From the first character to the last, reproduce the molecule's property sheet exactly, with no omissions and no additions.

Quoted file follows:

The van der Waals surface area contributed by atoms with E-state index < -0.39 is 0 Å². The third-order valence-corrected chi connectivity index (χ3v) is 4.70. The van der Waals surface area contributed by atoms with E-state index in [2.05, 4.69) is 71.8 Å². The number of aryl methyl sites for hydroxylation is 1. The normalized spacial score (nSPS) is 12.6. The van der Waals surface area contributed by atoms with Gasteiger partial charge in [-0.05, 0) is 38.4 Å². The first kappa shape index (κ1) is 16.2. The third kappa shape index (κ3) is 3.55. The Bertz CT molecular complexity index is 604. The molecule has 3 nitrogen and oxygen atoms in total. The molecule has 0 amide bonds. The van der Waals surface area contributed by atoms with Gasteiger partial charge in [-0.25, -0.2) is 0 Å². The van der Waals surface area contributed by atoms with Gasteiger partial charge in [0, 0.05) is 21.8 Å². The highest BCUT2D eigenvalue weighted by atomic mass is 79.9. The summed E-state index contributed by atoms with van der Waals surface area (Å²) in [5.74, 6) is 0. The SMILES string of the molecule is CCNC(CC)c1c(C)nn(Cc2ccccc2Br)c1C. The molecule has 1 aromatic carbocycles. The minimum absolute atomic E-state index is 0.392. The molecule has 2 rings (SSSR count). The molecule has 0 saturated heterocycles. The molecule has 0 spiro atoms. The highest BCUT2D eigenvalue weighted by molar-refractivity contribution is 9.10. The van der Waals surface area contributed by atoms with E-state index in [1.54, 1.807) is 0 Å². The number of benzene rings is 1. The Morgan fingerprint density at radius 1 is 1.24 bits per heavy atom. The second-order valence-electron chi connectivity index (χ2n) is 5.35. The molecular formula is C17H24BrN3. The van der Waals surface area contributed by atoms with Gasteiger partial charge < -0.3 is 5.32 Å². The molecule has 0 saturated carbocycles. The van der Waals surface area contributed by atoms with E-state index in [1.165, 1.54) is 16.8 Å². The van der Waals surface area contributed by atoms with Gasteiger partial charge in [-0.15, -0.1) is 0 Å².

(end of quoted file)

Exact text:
The van der Waals surface area contributed by atoms with E-state index < -0.39 is 0 Å². The third-order valence-corrected chi connectivity index (χ3v) is 4.70. The van der Waals surface area contributed by atoms with E-state index in [2.05, 4.69) is 71.8 Å². The number of aryl methyl sites for hydroxylation is 1. The normalized spacial score (nSPS) is 12.6. The van der Waals surface area contributed by atoms with Gasteiger partial charge in [-0.05, 0) is 38.4 Å². The first kappa shape index (κ1) is 16.2. The third kappa shape index (κ3) is 3.55. The Bertz CT molecular complexity index is 604. The molecule has 3 nitrogen and oxygen atoms in total. The molecule has 0 amide bonds. The van der Waals surface area contributed by atoms with Gasteiger partial charge in [-0.25, -0.2) is 0 Å². The van der Waals surface area contributed by atoms with Gasteiger partial charge in [0, 0.05) is 21.8 Å². The highest BCUT2D eigenvalue weighted by atomic mass is 79.9. The summed E-state index contributed by atoms with van der Waals surface area (Å²) in [5.74, 6) is 0. The SMILES string of the molecule is CCNC(CC)c1c(C)nn(Cc2ccccc2Br)c1C. The molecule has 1 aromatic carbocycles. The minimum absolute atomic E-state index is 0.392. The molecule has 2 rings (SSSR count). The molecule has 0 saturated heterocycles. The molecule has 0 spiro atoms. The highest BCUT2D eigenvalue weighted by molar-refractivity contribution is 9.10. The van der Waals surface area contributed by atoms with E-state index in [1.54, 1.807) is 0 Å². The number of benzene rings is 1. The Morgan fingerprint density at radius 1 is 1.24 bits per heavy atom. The second-order valence-electron chi connectivity index (χ2n) is 5.35. The molecular formula is C17H24BrN3. The van der Waals surface area contributed by atoms with Gasteiger partial charge < -0.3 is 5.32 Å². The molecule has 0 saturated carbocycles. The van der Waals surface area contributed by atoms with E-state index in [1.165, 1.54) is 16.8 Å². The van der Waals surface area contributed by atoms with Gasteiger partial charge in [-0.15, -0.1) is 0 Å².